Being a journal writer myself, the foreword by author Madeline L'Engle resonates:
"It is all right to wallow in one's journal; it is a way of getting rid of self-pity and self-indulgence and self-centeredness. What we work out in our journals we don't take out on family and friends. I am grateful to Lewis for the honesty of his journal of grief, because it makes quite clear that the human being is allowed to grieve, that it is normal, it is right to grieve, and the Christian is not denied this natural response to loss."There are a number of quotes from the book that speak to me. One analogy, however, accurately describes the impact of the devastating loss on a survivor's life. No matter how long it has been since the death. It reinforces what is mentioned in a previous post, that I will NEVER "get over" Josh's death.
"Getting over it so soon? But the words are ambiguous. To say the patient is getting over it after an operation for appendicitis is one thing: after he's had his leg off it is quite another. After that operation either the wounded stump heals or the man dies. If it heals, the fierce, continuous pain will stop. Presently he'll get back his strength and be able to stump about on his wooden leg. He has 'got over it.' But he will probably have recurring pains in the stump all his life, and perhaps pretty bad ones; and he will always be a one-legged man. There will be hardly any moment when he forgets it. Bathing, dressing, sitting down and getting up again, even lying in bed, will all be different. His whole way of life will be changed. All sorts of pleasures and activities that he once took for granted will have to be simply written off. Duties too. At present I am learning to get about on crutches. Perhaps I shall presently be given a wooden leg. But I shall never be biped again."Then later he writes:
"Did you know, dear, how much you took away with you when you left? You have stripped me even of my past, even of the things we never shared. I was wrong to say the stump was recovering from the pain of amputation. I was deceived because it has so many ways to hurt me that I discover them only one by one."At present, I have a prosthetic leg which works pretty well. In fact, so well that people who meet me for the first time would not know that I am an amputee. That I am a mother who has lost a son. I function at at a high level on my job, teach three aerobics classes a week, am interested in renewing previously enjoyed experiences like skiing, am planning a trip to New Zealand with Lauren to visit Gillian while there for a study abroad program, and for all intensive purposes, to someone on the outside, I have recovered.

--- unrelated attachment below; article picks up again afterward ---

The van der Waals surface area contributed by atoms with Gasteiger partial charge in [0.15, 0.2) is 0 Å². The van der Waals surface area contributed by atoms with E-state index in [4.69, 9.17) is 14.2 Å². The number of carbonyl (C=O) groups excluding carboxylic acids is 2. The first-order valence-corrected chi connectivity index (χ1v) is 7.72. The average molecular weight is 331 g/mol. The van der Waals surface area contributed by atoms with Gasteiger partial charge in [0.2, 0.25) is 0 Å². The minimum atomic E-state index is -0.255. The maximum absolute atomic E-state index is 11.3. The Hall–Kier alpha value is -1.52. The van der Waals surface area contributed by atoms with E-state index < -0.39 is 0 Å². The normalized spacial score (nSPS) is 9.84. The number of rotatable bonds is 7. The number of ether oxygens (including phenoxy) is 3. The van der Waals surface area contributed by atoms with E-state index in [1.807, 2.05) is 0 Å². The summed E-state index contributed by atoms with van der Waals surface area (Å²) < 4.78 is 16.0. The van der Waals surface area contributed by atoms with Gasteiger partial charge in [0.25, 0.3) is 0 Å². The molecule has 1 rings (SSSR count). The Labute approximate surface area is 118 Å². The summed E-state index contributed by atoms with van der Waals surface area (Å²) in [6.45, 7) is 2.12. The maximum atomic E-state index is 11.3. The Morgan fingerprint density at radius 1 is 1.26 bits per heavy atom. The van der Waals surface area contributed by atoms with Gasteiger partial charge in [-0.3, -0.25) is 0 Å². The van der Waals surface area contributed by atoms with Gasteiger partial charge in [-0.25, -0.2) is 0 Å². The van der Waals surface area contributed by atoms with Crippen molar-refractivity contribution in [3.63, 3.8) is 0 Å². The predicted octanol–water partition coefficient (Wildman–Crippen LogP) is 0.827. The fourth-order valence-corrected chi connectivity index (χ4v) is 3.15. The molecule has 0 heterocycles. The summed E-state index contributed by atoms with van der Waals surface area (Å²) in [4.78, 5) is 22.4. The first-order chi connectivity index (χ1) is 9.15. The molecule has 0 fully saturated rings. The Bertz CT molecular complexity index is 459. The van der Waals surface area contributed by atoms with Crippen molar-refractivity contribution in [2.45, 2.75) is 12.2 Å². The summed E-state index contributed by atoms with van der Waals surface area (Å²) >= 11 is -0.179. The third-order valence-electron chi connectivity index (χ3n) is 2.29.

But that is a facade. You see, the chopping off of my leg was so violent, like the horrible scenes from Civil War movies when the poor solidiers had no anesthesia when faced with the ax; that to recover completely from this deep wound or trauma may never happen. I am lucky, I suppose that there has been no complications from the amputation. No insomnia or nightmares. No anxiety or depression. No suicidal thoughts of my own. But there is fear. That something will happen to one of my three surviving children. That as a mother, I might suffer more.
(See post on my reading blog for more.)